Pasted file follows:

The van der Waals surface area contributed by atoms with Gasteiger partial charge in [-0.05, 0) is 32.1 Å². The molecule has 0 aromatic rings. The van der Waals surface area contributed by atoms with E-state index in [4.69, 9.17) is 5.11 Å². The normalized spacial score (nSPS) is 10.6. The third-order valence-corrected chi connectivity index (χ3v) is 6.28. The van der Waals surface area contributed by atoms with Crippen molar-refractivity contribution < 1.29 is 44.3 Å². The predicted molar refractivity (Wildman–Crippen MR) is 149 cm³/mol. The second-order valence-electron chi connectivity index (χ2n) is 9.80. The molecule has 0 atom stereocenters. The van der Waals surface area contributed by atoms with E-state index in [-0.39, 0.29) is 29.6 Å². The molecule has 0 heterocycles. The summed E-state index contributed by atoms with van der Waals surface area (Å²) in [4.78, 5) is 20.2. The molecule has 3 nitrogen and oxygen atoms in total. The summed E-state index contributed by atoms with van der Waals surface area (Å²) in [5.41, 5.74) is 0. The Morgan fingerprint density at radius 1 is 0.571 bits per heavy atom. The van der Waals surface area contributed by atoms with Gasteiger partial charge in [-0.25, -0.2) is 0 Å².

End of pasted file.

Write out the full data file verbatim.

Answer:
The van der Waals surface area contributed by atoms with Gasteiger partial charge in [-0.05, 0) is 32.1 Å². The molecule has 0 aromatic rings. The van der Waals surface area contributed by atoms with E-state index in [4.69, 9.17) is 5.11 Å². The normalized spacial score (nSPS) is 10.6. The third-order valence-corrected chi connectivity index (χ3v) is 6.28. The van der Waals surface area contributed by atoms with Crippen molar-refractivity contribution < 1.29 is 44.3 Å². The predicted molar refractivity (Wildman–Crippen MR) is 149 cm³/mol. The second-order valence-electron chi connectivity index (χ2n) is 9.80. The molecule has 0 atom stereocenters. The van der Waals surface area contributed by atoms with E-state index in [-0.39, 0.29) is 29.6 Å². The molecule has 0 heterocycles. The summed E-state index contributed by atoms with van der Waals surface area (Å²) in [4.78, 5) is 20.2. The molecule has 3 nitrogen and oxygen atoms in total. The summed E-state index contributed by atoms with van der Waals surface area (Å²) in [5.41, 5.74) is 0. The Morgan fingerprint density at radius 1 is 0.571 bits per heavy atom. The van der Waals surface area contributed by atoms with Gasteiger partial charge in [-0.25, -0.2) is 0 Å².